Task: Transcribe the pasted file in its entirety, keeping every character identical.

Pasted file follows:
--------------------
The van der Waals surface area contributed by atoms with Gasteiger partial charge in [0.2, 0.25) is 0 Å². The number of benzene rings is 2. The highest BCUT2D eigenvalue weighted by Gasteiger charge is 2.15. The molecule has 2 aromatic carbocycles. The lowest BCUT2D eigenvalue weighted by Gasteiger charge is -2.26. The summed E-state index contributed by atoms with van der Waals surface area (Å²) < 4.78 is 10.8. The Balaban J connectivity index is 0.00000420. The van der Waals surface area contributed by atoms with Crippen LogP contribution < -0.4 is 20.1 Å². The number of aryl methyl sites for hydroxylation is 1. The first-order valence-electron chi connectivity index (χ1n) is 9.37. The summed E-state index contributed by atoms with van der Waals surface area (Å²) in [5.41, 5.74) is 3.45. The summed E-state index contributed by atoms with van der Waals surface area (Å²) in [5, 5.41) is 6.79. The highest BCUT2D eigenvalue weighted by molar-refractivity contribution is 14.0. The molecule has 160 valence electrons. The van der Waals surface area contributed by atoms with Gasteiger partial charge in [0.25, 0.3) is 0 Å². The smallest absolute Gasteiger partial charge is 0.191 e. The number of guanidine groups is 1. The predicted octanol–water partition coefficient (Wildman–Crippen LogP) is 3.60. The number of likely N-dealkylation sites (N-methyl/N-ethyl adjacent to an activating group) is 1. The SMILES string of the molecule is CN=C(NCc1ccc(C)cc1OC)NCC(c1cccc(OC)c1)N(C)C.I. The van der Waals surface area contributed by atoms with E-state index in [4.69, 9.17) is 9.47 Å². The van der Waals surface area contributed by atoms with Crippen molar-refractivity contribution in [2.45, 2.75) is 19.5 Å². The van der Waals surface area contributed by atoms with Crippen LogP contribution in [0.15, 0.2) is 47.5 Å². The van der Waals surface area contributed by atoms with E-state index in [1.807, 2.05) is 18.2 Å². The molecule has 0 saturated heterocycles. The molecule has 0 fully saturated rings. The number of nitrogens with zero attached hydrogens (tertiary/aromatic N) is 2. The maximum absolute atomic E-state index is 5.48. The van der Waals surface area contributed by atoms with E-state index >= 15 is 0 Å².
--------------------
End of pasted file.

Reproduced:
The van der Waals surface area contributed by atoms with Gasteiger partial charge in [0.2, 0.25) is 0 Å². The number of benzene rings is 2. The highest BCUT2D eigenvalue weighted by Gasteiger charge is 2.15. The molecule has 2 aromatic carbocycles. The lowest BCUT2D eigenvalue weighted by Gasteiger charge is -2.26. The summed E-state index contributed by atoms with van der Waals surface area (Å²) < 4.78 is 10.8. The Balaban J connectivity index is 0.00000420. The van der Waals surface area contributed by atoms with Crippen LogP contribution < -0.4 is 20.1 Å². The number of aryl methyl sites for hydroxylation is 1. The first-order valence-electron chi connectivity index (χ1n) is 9.37. The summed E-state index contributed by atoms with van der Waals surface area (Å²) in [5.41, 5.74) is 3.45. The summed E-state index contributed by atoms with van der Waals surface area (Å²) in [5, 5.41) is 6.79. The highest BCUT2D eigenvalue weighted by molar-refractivity contribution is 14.0. The molecule has 160 valence electrons. The van der Waals surface area contributed by atoms with Gasteiger partial charge in [0.25, 0.3) is 0 Å². The smallest absolute Gasteiger partial charge is 0.191 e. The number of guanidine groups is 1. The predicted octanol–water partition coefficient (Wildman–Crippen LogP) is 3.60. The number of likely N-dealkylation sites (N-methyl/N-ethyl adjacent to an activating group) is 1. The SMILES string of the molecule is CN=C(NCc1ccc(C)cc1OC)NCC(c1cccc(OC)c1)N(C)C.I. The van der Waals surface area contributed by atoms with E-state index in [4.69, 9.17) is 9.47 Å². The van der Waals surface area contributed by atoms with Crippen molar-refractivity contribution in [2.45, 2.75) is 19.5 Å². The van der Waals surface area contributed by atoms with Crippen LogP contribution in [0.15, 0.2) is 47.5 Å². The van der Waals surface area contributed by atoms with E-state index in [1.807, 2.05) is 18.2 Å². The molecule has 0 saturated heterocycles. The molecule has 0 fully saturated rings. The number of nitrogens with zero attached hydrogens (tertiary/aromatic N) is 2. The maximum absolute atomic E-state index is 5.48. The van der Waals surface area contributed by atoms with E-state index >= 15 is 0 Å².